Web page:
Teachers facing 'pension poverty'
Teachers are being condemned to "pension poverty" after a lifetime of teaching the nation's children, a union leader has warned.
Dr Mary Bousted, general secretary of the Association of Teachers and Lecturers (ATL), urged MPs to listen to teachers' fears about the Government's public sector pension plans.
And she warned that ministers now only have a "small window of time" to engage and negotiate with the profession before they face the "massive impact" of a walkout by teachers.
Every school in England, Wales, Scotland and Northern Ireland could be closed on November 30 if teachers and lecturers take part in the TUC's day of action.
Dr Bousted was speaking as members of seven teaching unions began a joint lobby of MPs at Parliament - the latest salvo in the bitter row over public sector pensions. She said teachers are concerned that the plans will leave them working longer, paying in more and receiving less when they retire.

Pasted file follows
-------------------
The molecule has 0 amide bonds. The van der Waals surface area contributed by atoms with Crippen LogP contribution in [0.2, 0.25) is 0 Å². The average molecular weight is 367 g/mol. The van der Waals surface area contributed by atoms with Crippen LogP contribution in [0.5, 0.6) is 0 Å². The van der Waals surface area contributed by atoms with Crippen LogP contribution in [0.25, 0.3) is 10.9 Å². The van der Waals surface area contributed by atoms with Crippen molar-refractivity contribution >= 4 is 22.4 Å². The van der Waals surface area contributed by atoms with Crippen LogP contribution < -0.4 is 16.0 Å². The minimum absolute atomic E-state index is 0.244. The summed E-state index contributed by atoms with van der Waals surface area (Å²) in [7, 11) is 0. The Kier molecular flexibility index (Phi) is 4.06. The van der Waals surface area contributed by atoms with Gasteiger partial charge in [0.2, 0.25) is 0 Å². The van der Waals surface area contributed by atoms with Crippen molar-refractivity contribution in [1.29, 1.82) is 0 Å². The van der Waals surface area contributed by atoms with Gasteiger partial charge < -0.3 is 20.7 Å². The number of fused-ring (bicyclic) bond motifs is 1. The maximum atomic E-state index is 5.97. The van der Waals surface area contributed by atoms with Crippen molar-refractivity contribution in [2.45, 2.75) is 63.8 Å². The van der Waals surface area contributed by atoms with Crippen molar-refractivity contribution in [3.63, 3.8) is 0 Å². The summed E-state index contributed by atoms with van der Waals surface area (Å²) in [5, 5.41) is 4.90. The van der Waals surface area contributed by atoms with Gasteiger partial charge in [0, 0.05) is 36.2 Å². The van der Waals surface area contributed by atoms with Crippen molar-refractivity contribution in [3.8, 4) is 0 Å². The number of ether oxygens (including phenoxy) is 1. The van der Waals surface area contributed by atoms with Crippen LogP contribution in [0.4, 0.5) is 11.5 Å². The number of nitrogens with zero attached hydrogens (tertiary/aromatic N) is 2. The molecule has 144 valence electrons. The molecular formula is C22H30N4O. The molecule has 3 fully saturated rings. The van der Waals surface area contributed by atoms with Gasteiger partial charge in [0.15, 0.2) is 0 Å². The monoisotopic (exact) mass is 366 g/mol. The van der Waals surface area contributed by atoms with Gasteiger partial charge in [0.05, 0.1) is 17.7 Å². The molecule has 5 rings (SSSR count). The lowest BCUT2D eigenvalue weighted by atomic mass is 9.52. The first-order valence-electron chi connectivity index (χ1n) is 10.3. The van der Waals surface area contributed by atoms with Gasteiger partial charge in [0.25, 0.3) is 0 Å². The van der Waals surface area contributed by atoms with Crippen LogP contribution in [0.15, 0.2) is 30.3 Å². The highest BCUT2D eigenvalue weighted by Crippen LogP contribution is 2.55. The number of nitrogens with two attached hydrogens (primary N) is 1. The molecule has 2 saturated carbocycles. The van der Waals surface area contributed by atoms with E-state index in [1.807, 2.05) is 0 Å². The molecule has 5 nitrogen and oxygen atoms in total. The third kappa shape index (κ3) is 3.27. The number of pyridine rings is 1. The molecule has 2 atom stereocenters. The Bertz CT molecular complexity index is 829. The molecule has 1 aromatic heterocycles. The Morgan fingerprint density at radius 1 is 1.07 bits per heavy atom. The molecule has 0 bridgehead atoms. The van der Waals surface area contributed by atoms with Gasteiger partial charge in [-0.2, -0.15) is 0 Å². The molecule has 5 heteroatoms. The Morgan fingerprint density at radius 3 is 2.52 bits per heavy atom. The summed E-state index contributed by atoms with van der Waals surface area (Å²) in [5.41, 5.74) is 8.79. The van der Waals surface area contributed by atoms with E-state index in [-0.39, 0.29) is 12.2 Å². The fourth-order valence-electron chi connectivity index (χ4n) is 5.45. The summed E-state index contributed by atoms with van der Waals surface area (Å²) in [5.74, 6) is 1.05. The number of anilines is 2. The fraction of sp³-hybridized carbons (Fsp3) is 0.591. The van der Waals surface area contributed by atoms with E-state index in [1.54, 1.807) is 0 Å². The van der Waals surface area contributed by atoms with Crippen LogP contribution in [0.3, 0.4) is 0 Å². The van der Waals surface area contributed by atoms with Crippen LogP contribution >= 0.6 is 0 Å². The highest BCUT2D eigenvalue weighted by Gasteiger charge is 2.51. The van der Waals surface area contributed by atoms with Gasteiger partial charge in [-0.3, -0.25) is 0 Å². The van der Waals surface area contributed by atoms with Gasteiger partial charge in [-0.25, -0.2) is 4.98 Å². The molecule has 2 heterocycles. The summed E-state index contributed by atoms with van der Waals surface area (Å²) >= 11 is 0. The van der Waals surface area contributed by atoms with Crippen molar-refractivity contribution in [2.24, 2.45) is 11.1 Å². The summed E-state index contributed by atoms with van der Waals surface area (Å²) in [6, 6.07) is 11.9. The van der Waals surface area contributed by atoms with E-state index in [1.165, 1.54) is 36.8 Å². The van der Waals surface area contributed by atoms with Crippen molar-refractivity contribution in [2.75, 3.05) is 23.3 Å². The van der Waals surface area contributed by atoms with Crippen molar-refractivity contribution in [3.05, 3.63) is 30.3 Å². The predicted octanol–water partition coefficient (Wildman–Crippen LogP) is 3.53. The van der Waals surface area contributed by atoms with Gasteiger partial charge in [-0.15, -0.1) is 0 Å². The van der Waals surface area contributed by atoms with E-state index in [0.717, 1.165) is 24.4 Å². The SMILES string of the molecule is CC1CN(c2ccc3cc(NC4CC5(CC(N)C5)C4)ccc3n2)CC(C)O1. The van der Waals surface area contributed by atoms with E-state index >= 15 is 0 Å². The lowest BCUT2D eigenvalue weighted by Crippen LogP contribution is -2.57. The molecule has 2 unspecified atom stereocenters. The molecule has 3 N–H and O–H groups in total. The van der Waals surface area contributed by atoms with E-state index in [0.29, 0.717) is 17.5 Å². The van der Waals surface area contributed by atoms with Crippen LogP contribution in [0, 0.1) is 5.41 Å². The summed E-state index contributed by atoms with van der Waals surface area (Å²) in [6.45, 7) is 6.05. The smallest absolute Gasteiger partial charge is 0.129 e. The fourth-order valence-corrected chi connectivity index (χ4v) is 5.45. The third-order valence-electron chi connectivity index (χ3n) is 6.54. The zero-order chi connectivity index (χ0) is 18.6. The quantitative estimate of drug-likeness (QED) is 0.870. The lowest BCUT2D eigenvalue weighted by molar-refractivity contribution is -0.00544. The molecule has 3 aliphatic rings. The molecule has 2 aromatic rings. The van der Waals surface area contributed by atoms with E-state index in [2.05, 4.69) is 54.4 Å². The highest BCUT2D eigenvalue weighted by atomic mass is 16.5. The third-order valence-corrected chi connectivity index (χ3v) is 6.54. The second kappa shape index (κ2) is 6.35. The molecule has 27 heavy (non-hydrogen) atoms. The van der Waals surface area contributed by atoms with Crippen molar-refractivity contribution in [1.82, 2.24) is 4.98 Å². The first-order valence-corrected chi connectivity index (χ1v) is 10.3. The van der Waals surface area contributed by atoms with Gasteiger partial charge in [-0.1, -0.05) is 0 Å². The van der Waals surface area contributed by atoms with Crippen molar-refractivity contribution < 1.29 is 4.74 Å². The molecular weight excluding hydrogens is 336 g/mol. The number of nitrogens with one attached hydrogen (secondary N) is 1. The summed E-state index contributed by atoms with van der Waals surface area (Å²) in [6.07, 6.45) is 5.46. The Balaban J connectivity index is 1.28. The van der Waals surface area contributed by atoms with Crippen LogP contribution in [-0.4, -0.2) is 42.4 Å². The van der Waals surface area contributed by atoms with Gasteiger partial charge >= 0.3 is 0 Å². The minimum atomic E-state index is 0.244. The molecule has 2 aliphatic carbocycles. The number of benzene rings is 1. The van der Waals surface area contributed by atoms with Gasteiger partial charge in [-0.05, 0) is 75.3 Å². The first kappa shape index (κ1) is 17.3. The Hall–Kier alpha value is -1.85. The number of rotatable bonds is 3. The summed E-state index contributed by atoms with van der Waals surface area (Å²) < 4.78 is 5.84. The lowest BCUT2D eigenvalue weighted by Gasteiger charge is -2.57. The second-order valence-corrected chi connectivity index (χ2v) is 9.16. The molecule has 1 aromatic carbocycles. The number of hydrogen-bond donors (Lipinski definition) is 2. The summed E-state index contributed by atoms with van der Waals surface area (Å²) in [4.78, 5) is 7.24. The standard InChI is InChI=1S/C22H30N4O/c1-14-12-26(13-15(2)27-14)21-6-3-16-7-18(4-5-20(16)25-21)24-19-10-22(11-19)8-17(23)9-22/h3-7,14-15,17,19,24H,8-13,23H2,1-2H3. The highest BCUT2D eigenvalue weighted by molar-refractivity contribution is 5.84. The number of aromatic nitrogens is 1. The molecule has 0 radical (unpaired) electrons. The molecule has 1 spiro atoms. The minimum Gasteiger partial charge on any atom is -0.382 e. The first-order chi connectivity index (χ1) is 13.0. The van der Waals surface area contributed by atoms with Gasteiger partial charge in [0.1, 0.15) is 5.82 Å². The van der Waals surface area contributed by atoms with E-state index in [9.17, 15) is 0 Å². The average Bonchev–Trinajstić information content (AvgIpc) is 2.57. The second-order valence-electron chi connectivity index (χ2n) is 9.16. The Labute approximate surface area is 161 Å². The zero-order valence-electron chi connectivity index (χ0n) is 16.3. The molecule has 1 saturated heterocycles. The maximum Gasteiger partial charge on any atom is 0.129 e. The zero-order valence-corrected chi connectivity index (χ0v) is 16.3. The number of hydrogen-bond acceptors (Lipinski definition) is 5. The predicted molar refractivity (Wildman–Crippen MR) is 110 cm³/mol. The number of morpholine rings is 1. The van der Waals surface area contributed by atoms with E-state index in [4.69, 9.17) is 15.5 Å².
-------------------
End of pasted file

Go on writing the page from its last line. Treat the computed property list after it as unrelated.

"They are saying that they simply can't work until they are 68 - can you imagine a classroom of 30 children with a teacher of 68?" she said. "They don't see why they need to bail out the bankers and pay 50% more for their pensions.
"And they don't see why they are going to end up in retirement with a pension that's much worse than the one they have currently got. It is condemning teachers to pension poverty."
The average teacher's pension is £10,000, Dr Bousted said, "after a lifetime of service to the nation's children. These are not gold-plated pensions."
Ministers have insisted that changes to public sector pensions are necessary to ensure they are sustainable for the future.
"We hope ministers, the Government and MPs will listen to our case", Dr Bousted said, later adding "they have a short window of time to turn this around now".